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Book Review: Priceless, by Shannon Mayer

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I’m so happy I stumbled onto this story! I was hooked from the first paragraph and enjoyed it from beginning to end. I’m a sucker for urban fantasy, and this had everything I usually look for: a kick butt heroine, a bit of mystery and, of course, magic.

The main character, Rylee (I love that name) is someone with a supernatural ability to track people. She can find anyone, anywhere, but she prefers to focus solely on locating missing children. Like any person with a cause, she has a past that motivates her to find these kids and bring them home, even if she can’t bring them alive. Giving closure to the family is her goal. A worthy goal, indeed, and truly priceless.

Of course, she’s hounded the entire way by an FBI agent who thinks she’s snatching these kids and then returning them for reward, and that she killed her sister years ago. It doesn’t help that he finds her very attractive, and his instincts tell him something is off about her but he can’t figure out what. That’s because in this urban fantasy, the supernatural world is hidden from our “normal” one. But behind the veil lies every magical creature you’d expect, from harpies to unicorns.

I found her take on werewolves to be different and interesting. Rylee has a werewolf for a pet, so basically it’s like a giant talking dog. I’m not sure it gets any better than that! She has a witch for a best friend, a seer as a mother figure, and of course the FBI agent for a bit of sexual tension.

If anything was lacking in this story I’d say it was all the promise of sex without delivering. There’s tension, but if you’re looking for romantic moments or all out flesh on flesh scenes forget it…they aren’t here. This is not an erotic fantasy, it’s a mystery with some sexual tension. It’s a giant tease in other words, which actually doesn’t make it any less sexy. Maybe this novel is just foreplay for a future one.

I’m also not a huge fan of the cover. The girl on the cover looks too young for Rylee, and I’m not sure what the moon is doing over her head like that (or the wolf inside the moon). I know she has a werewolf for a pet, but it’s not the main part of the story.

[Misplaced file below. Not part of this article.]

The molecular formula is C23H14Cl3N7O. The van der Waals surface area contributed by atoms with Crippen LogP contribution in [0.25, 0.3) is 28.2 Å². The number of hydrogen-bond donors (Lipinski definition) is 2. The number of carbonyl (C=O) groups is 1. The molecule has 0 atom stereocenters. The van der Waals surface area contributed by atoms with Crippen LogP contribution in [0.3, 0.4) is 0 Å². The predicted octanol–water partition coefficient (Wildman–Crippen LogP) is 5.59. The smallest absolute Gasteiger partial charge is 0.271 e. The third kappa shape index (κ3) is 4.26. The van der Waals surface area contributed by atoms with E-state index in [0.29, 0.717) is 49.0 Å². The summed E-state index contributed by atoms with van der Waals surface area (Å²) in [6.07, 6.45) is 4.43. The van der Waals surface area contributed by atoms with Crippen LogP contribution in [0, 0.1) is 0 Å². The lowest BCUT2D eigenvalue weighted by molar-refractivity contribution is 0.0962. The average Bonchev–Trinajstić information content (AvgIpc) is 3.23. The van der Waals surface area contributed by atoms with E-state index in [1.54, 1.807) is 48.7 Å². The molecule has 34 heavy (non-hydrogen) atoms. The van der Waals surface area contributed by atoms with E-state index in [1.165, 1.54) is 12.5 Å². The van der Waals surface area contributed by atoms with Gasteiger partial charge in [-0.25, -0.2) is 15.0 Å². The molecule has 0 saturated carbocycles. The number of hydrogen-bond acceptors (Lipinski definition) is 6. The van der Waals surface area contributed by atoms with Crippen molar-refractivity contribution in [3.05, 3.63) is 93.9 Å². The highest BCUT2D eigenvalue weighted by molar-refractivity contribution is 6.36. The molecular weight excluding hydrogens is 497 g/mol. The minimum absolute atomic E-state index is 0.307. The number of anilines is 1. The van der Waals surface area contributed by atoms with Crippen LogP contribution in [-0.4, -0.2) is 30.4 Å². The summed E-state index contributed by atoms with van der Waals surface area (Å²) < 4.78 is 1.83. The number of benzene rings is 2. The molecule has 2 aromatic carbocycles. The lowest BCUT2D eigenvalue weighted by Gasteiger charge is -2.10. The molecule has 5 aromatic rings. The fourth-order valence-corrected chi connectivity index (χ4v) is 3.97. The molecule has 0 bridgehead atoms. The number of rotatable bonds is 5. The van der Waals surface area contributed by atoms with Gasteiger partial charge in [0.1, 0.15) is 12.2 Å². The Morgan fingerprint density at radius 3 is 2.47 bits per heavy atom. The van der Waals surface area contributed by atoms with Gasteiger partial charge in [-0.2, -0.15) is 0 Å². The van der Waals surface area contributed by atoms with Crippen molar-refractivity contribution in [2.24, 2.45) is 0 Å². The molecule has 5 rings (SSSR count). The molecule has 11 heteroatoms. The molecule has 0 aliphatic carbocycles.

First Line:

“The couple in front of me looked like any other parents who’d lost a child—their hands gripping one another, dark circles under their eyes, skin sallow from not enough food, water or sleep—except for the faintest glimmer of a possibility, a scrap of hope that someone had thrown them, by sending them my way. That was the only difference. A difference they were banking on. Every parent’s worst nightmare is the reason I have become the best at what I do. Or maybe more accurately, the only reason I do what I do.”

Right away, we know a child is missing, and we know the main character is the best at finding them. We might not know how, yet, but the fact that a child has gone missing and the police have given up is enough to keep me reading a page or two. What happened? Why are they gone? Did one of the parents do it? (I watch too many crime dramas, I know). Looking back at the first chapter, it’s hard to say exactly what drew me in other than the tone of confidence and competence that surrounded the protagonist. I felt like those parents…I felt like something was horribly wrong but I was going to be in good hands. Someone was going to help. And then, of course, magic and mystery kicked in and I was a goner.

I found this to be an easy, fast, entertaining read, and I’m looking forward to Rylee’s next case.

 

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